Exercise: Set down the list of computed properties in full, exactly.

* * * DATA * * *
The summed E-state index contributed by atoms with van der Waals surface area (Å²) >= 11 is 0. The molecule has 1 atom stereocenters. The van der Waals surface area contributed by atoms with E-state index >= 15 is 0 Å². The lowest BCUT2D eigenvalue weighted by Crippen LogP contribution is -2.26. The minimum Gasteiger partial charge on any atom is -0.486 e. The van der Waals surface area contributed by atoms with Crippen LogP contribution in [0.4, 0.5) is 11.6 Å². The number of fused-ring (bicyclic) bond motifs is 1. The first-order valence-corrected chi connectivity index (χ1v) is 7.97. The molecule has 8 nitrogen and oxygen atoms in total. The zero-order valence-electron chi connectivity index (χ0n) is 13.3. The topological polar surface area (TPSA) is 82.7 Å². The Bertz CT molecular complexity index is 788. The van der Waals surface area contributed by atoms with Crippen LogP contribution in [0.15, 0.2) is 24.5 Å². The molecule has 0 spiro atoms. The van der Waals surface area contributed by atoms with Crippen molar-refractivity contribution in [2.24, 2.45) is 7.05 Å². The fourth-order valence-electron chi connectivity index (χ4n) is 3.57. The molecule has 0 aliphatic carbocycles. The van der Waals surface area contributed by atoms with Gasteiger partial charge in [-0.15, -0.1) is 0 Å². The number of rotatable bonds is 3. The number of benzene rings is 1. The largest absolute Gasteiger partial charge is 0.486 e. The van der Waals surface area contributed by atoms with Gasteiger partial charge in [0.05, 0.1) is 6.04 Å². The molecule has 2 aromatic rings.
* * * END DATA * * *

The summed E-state index contributed by atoms with van der Waals surface area (Å²) >= 11 is 0. The molecule has 1 atom stereocenters. The van der Waals surface area contributed by atoms with E-state index >= 15 is 0 Å². The lowest BCUT2D eigenvalue weighted by Crippen LogP contribution is -2.26. The minimum Gasteiger partial charge on any atom is -0.486 e. The van der Waals surface area contributed by atoms with Crippen LogP contribution in [0.4, 0.5) is 11.6 Å². The number of fused-ring (bicyclic) bond motifs is 1. The first-order valence-corrected chi connectivity index (χ1v) is 7.97. The molecule has 8 nitrogen and oxygen atoms in total. The zero-order valence-electron chi connectivity index (χ0n) is 13.3. The topological polar surface area (TPSA) is 82.7 Å². The Bertz CT molecular complexity index is 788. The van der Waals surface area contributed by atoms with Crippen LogP contribution in [0.15, 0.2) is 24.5 Å². The molecule has 0 spiro atoms. The van der Waals surface area contributed by atoms with Crippen molar-refractivity contribution in [2.24, 2.45) is 7.05 Å². The fourth-order valence-electron chi connectivity index (χ4n) is 3.57. The molecule has 0 aliphatic carbocycles. The van der Waals surface area contributed by atoms with Gasteiger partial charge in [-0.15, -0.1) is 0 Å². The number of rotatable bonds is 3. The number of benzene rings is 1. The largest absolute Gasteiger partial charge is 0.486 e. The van der Waals surface area contributed by atoms with Gasteiger partial charge in [0.05, 0.1) is 6.04 Å². The molecule has 2 aromatic rings.